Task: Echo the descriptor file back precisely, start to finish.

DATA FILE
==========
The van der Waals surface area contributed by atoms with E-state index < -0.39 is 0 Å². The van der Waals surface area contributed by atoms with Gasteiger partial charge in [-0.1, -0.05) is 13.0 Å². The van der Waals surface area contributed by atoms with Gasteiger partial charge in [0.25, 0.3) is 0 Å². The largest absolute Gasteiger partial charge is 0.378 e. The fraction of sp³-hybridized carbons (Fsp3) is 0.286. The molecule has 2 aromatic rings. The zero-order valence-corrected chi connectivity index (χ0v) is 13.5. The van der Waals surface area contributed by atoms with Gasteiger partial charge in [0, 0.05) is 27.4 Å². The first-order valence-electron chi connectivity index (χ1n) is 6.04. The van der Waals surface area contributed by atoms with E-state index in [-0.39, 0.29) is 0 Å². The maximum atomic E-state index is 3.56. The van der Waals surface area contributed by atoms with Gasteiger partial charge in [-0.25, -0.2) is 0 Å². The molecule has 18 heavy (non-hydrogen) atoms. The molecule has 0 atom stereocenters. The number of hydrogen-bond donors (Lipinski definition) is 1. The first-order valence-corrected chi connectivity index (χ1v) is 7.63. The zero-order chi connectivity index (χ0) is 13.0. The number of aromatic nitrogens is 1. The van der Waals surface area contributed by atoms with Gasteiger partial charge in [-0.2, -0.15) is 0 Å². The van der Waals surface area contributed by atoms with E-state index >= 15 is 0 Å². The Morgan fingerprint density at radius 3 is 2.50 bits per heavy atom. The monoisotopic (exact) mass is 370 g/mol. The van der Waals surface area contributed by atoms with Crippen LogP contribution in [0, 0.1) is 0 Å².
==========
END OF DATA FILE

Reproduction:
The van der Waals surface area contributed by atoms with E-state index < -0.39 is 0 Å². The van der Waals surface area contributed by atoms with Gasteiger partial charge in [-0.1, -0.05) is 13.0 Å². The van der Waals surface area contributed by atoms with Gasteiger partial charge in [0.25, 0.3) is 0 Å². The largest absolute Gasteiger partial charge is 0.378 e. The fraction of sp³-hybridized carbons (Fsp3) is 0.286. The molecule has 2 aromatic rings. The zero-order valence-corrected chi connectivity index (χ0v) is 13.5. The van der Waals surface area contributed by atoms with Gasteiger partial charge in [0, 0.05) is 27.4 Å². The first-order valence-electron chi connectivity index (χ1n) is 6.04. The van der Waals surface area contributed by atoms with E-state index in [-0.39, 0.29) is 0 Å². The maximum atomic E-state index is 3.56. The van der Waals surface area contributed by atoms with Gasteiger partial charge in [-0.25, -0.2) is 0 Å². The molecule has 18 heavy (non-hydrogen) atoms. The molecule has 0 atom stereocenters. The number of hydrogen-bond donors (Lipinski definition) is 1. The first-order valence-corrected chi connectivity index (χ1v) is 7.63. The zero-order chi connectivity index (χ0) is 13.0. The number of aromatic nitrogens is 1. The van der Waals surface area contributed by atoms with Gasteiger partial charge in [-0.2, -0.15) is 0 Å². The van der Waals surface area contributed by atoms with E-state index >= 15 is 0 Å². The Morgan fingerprint density at radius 3 is 2.50 bits per heavy atom. The monoisotopic (exact) mass is 370 g/mol. The van der Waals surface area contributed by atoms with Crippen LogP contribution in [0, 0.1) is 0 Å².